Once upon a time – in the days before direct marketing became CRM, and CRM then became customer engagement – when you said "loyalty" to a client, they said "Tesco", followed by "I want a programme just like theirs."
This week’s customer backlash to Tesco’s changes to its Clubcard scheme shows that those days have long since gone.
Sure, poor communication was, to an extent, to blame for the furore. Tesco’s approach to communicating the changes to Clubcard holders (including dropping the value of some rewards) wasn’t great. A blanket email to customers on a mid-January Monday morning is hardly conducive to building warmth and cheer among your most loyal shoppers.
In response to consumer and media pressure, Tesco has since pushed the changes back to June, in part to allow those who hoarded vouchers to spend them at the previously advertised rates.
Yet the anger is indicative of something more fundamental – that, from the start, the UK’s biggest supermarket created a transactional, points-make-prizes programme, rather than something that would build a deeper connection.
Amazon Prime is a part of Amazon in a way that Clubcard or Boots Advantage are not of Tesco or Boots
Some bells and whistles aside, it has done little to evolve this approach in the intervening years. When a relationship is this transactional, you’re bound, as a customer, to feel aggrieved when learning that what you’ve been given is worth less than you were initially told.
The shopper reaction is a sign that brands need to look towards next generation loyalty as a concept, because schemes will look very different to Clubcard and its ilk in 10 years time.
In an age when, more than ever, customers know the value of their data, just exchanging it for some better Tesco or Boots offers is simply not enough.
Consumer knowledge and power surrounding the value of the data exchange will only grow with the impending introduction of GDPR regulations, which emphasises affording both control and security to the customer.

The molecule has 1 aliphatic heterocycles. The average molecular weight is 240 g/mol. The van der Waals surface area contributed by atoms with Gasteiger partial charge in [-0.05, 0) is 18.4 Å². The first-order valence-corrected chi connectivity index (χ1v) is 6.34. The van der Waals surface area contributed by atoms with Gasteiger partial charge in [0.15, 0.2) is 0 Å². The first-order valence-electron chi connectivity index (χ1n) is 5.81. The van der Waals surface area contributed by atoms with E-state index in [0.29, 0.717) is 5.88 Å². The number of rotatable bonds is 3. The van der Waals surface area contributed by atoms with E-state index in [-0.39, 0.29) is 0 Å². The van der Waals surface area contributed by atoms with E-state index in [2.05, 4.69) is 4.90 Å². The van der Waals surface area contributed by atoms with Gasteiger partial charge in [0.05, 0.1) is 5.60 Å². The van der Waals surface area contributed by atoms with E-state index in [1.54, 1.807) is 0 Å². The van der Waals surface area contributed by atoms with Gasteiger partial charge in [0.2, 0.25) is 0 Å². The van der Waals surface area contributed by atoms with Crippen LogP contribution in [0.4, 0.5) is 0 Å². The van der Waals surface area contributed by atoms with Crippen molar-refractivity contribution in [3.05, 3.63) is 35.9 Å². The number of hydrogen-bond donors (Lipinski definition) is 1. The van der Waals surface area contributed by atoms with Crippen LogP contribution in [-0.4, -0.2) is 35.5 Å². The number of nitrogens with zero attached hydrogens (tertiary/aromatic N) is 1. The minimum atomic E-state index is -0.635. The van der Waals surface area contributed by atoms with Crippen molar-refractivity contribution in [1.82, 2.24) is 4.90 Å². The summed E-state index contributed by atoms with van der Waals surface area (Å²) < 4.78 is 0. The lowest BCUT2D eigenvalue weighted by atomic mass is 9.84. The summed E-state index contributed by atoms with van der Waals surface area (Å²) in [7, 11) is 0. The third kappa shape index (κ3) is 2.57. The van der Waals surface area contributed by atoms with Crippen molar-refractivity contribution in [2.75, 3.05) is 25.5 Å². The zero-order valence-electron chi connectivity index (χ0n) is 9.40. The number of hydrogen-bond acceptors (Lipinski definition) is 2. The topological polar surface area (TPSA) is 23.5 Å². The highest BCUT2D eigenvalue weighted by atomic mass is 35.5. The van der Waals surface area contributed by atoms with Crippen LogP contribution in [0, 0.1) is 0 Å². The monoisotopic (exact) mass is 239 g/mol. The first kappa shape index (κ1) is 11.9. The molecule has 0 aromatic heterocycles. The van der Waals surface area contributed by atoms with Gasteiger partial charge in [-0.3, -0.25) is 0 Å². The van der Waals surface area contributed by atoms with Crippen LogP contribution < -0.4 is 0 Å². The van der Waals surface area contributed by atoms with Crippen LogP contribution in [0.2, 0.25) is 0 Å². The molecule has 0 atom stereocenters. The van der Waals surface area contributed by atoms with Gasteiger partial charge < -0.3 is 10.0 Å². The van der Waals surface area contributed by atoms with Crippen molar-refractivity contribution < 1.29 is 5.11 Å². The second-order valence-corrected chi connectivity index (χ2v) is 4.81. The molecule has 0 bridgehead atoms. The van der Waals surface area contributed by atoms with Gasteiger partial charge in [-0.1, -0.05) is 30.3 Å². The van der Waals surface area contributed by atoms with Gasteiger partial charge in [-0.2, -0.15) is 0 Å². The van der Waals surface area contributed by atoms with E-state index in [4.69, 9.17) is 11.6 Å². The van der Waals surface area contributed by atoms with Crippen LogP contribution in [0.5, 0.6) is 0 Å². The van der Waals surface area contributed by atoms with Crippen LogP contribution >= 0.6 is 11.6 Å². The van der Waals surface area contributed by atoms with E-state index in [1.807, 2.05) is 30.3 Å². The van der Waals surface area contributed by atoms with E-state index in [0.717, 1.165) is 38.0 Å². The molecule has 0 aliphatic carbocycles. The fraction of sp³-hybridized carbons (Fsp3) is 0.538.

As people continue to place greater value on their personal data and on the experience offered by retailers and other brands, we are seeing a long-term decline in customer affection for transactional types of loyalty programmes, and, as a recent report from Forrester makes clear, loyalty schemes that balance discounts with non-transactional benefits are the most likely to boost customer engagement.
Stronger connections with customers are created as much by experience, quality of service, personalisation, and a strong link between online and offline, as by vouchers and discounts
Some 59% of people want something extra – treatment or services that aren’t available to others – according to the report.
In light of this, loyalty is being redefined not as a parallel part of the brand world ("buy something and collect our currency") but as an embedded part of it. For evidence of this, look at Amazon Prime, where members receive benefits from one-click purchase, to next-day delivery, to original content and programming, as opposed to money-off products.
Amazon Prime is a part of Amazon in a way that Clubcard or Boots Advantage are not of Tesco or Boots. This is loyalty but Amazon doesn’t name it as such, and its subtler, yet all-encompassing nature, is an indicator that the whole world of loyalty is changing.
Loyalty remains massively important for retailers such as Tesco but there are signs that stronger connections with customers are created as much by experience, quality of service, personalisation, and a strong link between the online and bricks-and-mortar offers, as by vouchers and discounts.
This shift leaves Tesco and others that have invested so heavily in transactional models with a big strategic and systems issues to address as the nature of loyalty evolves.
As the report cited earlier puts it: "Be a loyalty company, not a company with a loyalty programme." Brands that fail to grasp this will be left behind to deal with all the angry customers, red-faced at losing out on the latest voucher deal.
Matthew Heath is chairman at Lida